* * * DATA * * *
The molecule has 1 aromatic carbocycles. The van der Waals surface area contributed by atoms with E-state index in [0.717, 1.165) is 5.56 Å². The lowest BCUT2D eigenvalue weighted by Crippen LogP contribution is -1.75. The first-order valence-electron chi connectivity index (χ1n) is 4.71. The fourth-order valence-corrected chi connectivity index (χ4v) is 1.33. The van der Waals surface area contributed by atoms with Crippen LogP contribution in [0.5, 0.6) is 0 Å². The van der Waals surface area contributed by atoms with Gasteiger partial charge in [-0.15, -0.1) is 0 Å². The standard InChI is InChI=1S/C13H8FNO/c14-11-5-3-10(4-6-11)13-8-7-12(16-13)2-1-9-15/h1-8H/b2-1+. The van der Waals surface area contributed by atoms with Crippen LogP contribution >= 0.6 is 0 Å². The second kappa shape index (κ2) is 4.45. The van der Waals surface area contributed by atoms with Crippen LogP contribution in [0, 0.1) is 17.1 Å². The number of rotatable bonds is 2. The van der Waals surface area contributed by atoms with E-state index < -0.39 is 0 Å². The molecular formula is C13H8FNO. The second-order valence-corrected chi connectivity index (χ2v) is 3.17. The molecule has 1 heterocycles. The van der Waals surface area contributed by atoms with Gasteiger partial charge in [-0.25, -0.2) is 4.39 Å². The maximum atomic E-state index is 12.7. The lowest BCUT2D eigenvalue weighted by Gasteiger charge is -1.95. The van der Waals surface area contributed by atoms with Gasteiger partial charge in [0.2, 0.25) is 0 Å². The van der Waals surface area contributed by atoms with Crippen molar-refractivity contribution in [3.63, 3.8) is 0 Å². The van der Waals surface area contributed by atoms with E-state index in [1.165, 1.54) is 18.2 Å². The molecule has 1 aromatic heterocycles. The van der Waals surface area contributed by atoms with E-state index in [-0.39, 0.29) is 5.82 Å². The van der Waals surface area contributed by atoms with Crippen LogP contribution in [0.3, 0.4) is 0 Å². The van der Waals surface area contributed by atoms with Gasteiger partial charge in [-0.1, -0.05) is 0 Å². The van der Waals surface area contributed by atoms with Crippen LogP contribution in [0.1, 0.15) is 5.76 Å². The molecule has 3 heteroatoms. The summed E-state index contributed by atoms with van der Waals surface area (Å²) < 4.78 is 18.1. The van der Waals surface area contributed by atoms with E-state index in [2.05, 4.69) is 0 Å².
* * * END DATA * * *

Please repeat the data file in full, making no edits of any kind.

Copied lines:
The molecule has 1 aromatic carbocycles. The van der Waals surface area contributed by atoms with E-state index in [0.717, 1.165) is 5.56 Å². The lowest BCUT2D eigenvalue weighted by Crippen LogP contribution is -1.75. The first-order valence-electron chi connectivity index (χ1n) is 4.71. The fourth-order valence-corrected chi connectivity index (χ4v) is 1.33. The van der Waals surface area contributed by atoms with Crippen LogP contribution in [0.5, 0.6) is 0 Å². The van der Waals surface area contributed by atoms with Gasteiger partial charge in [-0.15, -0.1) is 0 Å². The standard InChI is InChI=1S/C13H8FNO/c14-11-5-3-10(4-6-11)13-8-7-12(16-13)2-1-9-15/h1-8H/b2-1+. The van der Waals surface area contributed by atoms with Crippen LogP contribution >= 0.6 is 0 Å². The second kappa shape index (κ2) is 4.45. The van der Waals surface area contributed by atoms with Crippen LogP contribution in [0, 0.1) is 17.1 Å². The number of rotatable bonds is 2. The van der Waals surface area contributed by atoms with E-state index < -0.39 is 0 Å². The molecular formula is C13H8FNO. The second-order valence-corrected chi connectivity index (χ2v) is 3.17. The molecule has 1 heterocycles. The van der Waals surface area contributed by atoms with Gasteiger partial charge in [-0.25, -0.2) is 4.39 Å². The maximum atomic E-state index is 12.7. The lowest BCUT2D eigenvalue weighted by Gasteiger charge is -1.95. The van der Waals surface area contributed by atoms with Gasteiger partial charge in [0.2, 0.25) is 0 Å². The van der Waals surface area contributed by atoms with Crippen molar-refractivity contribution in [3.63, 3.8) is 0 Å². The van der Waals surface area contributed by atoms with E-state index in [1.165, 1.54) is 18.2 Å². The molecule has 1 aromatic heterocycles. The van der Waals surface area contributed by atoms with E-state index in [-0.39, 0.29) is 5.82 Å². The van der Waals surface area contributed by atoms with Crippen LogP contribution in [0.3, 0.4) is 0 Å². The van der Waals surface area contributed by atoms with Gasteiger partial charge in [-0.1, -0.05) is 0 Å². The van der Waals surface area contributed by atoms with Crippen LogP contribution in [0.1, 0.15) is 5.76 Å². The molecule has 3 heteroatoms. The summed E-state index contributed by atoms with van der Waals surface area (Å²) < 4.78 is 18.1. The van der Waals surface area contributed by atoms with E-state index in [2.05, 4.69) is 0 Å².